The technology, which paves the way to low-cost sensors for large-area finger- and palm print scanners, will be shown at the Innovation Zone at the Society for Information Display (SID) Display Week 2018 in Los Angeles, USA from May 22-24, and the Imec Technology Forum (ITF) in Antwerp, Belgium from May 23-24. Two demonstrators will showcase the technologies potential for high resolution and large active areas.
Measuring 6 x 8 cm, a 200-ppi demonstrator is large enough for four-finger scanners that are currently used by border control authorities and delivers sufficient image quality for basic identification applications. Meanwhile, a slightly smaller 500-ppi demonstrator offer even higher image quality, compatible with FBI standards and enough for law enforcement agencies to visualize minutia and pores for more robust identification.
As with Holst Centre’s earlier flexible X-ray detectors, the fingerprint sensors combine an organic photodiode frontplane, an oxide thin-film transistor (TFT) backplane (originally developed for flexible displays), and a thin-film barrier for protection against the environment. All three technological elements have been or are being transferred to industry for scale-up and commercialization.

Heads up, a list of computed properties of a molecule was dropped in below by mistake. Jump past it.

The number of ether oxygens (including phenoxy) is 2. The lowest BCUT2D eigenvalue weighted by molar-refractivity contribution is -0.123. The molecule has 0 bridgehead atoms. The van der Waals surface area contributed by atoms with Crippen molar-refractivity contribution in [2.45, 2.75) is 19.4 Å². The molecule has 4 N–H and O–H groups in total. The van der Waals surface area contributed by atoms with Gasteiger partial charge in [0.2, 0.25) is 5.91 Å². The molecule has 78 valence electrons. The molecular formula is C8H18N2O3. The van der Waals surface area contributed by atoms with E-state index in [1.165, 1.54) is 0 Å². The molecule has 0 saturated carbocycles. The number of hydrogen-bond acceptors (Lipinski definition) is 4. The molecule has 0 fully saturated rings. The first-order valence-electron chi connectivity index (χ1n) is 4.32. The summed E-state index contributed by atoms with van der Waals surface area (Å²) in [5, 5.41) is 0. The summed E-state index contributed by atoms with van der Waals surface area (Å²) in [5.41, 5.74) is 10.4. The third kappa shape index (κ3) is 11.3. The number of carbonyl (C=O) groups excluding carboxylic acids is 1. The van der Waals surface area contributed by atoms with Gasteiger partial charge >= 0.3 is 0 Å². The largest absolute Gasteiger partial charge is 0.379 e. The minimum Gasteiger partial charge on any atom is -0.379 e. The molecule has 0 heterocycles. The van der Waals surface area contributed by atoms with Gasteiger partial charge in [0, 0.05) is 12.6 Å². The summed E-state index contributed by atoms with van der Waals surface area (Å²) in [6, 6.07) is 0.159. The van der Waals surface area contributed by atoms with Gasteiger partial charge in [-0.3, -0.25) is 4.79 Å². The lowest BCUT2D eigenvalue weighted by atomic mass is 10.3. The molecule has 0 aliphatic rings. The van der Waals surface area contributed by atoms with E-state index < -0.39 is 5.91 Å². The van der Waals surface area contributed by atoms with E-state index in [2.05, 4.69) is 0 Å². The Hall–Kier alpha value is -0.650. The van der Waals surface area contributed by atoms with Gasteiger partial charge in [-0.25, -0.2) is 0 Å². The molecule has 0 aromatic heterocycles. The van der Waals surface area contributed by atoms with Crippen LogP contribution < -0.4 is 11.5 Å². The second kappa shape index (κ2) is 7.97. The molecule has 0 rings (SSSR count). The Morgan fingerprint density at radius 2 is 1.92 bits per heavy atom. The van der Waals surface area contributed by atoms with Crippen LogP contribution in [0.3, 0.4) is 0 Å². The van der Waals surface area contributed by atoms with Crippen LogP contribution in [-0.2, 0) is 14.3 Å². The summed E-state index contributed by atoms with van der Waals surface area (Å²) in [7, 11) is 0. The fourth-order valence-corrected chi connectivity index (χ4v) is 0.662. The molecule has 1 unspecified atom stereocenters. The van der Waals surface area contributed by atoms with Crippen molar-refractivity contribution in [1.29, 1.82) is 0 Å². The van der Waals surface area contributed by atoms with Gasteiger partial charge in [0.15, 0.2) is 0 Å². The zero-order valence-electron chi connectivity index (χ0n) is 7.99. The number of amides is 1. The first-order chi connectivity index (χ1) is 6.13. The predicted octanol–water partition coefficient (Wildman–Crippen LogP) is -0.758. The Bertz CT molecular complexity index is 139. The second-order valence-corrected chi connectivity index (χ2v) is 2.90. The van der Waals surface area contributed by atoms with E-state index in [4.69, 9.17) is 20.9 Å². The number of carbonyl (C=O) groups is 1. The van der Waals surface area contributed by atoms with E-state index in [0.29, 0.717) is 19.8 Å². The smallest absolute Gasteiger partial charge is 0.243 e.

By using different photodiode materials, the sensors’ capabilities can be extended to other wavelengths such as near infrared (NIR). This could enable new identification verification modes based on for example the pattern of veins in a hand, which is believed to be even more specific to an individual than a fingerprint. NIR sensors could also be used in other applications, such as blood oxygenation monitoring, or for night vision and 3D facial recognition.
“The flexible fingerprint sensor demonstrator shows the versatility and maturity of the flexible electronics technologies that Holst Centre is developing,” said Hylke Akkerman, program manager at Holst Centre.